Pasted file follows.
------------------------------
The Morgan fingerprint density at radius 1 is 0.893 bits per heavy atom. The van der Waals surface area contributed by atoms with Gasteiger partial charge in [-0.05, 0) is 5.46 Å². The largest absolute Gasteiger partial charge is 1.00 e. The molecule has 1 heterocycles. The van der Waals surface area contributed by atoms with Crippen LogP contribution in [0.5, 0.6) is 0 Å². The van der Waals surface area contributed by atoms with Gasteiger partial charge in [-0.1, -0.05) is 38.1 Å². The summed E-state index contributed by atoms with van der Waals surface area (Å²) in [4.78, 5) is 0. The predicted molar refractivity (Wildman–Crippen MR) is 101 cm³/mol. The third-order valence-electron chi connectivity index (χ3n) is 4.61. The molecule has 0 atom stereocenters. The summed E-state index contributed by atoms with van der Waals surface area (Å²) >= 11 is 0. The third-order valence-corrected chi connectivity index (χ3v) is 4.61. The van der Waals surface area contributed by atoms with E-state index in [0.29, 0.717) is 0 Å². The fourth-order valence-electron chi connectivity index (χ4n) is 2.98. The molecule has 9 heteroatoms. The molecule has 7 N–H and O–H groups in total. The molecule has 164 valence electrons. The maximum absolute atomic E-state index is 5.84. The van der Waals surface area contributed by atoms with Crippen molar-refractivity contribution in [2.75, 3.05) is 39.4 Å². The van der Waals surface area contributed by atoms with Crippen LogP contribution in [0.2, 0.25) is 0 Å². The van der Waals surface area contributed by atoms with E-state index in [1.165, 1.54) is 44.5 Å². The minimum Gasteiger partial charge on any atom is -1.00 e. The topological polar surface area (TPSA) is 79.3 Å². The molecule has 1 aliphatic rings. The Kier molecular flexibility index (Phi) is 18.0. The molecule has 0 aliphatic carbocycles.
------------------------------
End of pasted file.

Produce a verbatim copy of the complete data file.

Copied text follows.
The Morgan fingerprint density at radius 1 is 0.893 bits per heavy atom. The van der Waals surface area contributed by atoms with Gasteiger partial charge in [-0.05, 0) is 5.46 Å². The largest absolute Gasteiger partial charge is 1.00 e. The molecule has 1 heterocycles. The van der Waals surface area contributed by atoms with Crippen LogP contribution in [0.5, 0.6) is 0 Å². The van der Waals surface area contributed by atoms with Gasteiger partial charge in [-0.1, -0.05) is 38.1 Å². The summed E-state index contributed by atoms with van der Waals surface area (Å²) in [4.78, 5) is 0. The predicted molar refractivity (Wildman–Crippen MR) is 101 cm³/mol. The third-order valence-electron chi connectivity index (χ3n) is 4.61. The molecule has 0 atom stereocenters. The summed E-state index contributed by atoms with van der Waals surface area (Å²) >= 11 is 0. The third-order valence-corrected chi connectivity index (χ3v) is 4.61. The van der Waals surface area contributed by atoms with E-state index in [0.29, 0.717) is 0 Å². The fourth-order valence-electron chi connectivity index (χ4n) is 2.98. The molecule has 9 heteroatoms. The molecule has 7 N–H and O–H groups in total. The molecule has 164 valence electrons. The maximum absolute atomic E-state index is 5.84. The van der Waals surface area contributed by atoms with Crippen molar-refractivity contribution in [2.75, 3.05) is 39.4 Å². The van der Waals surface area contributed by atoms with Crippen LogP contribution in [0.2, 0.25) is 0 Å². The van der Waals surface area contributed by atoms with E-state index in [1.165, 1.54) is 44.5 Å². The minimum Gasteiger partial charge on any atom is -1.00 e. The topological polar surface area (TPSA) is 79.3 Å². The molecule has 1 aliphatic rings. The Kier molecular flexibility index (Phi) is 18.0. The molecule has 0 aliphatic carbocycles.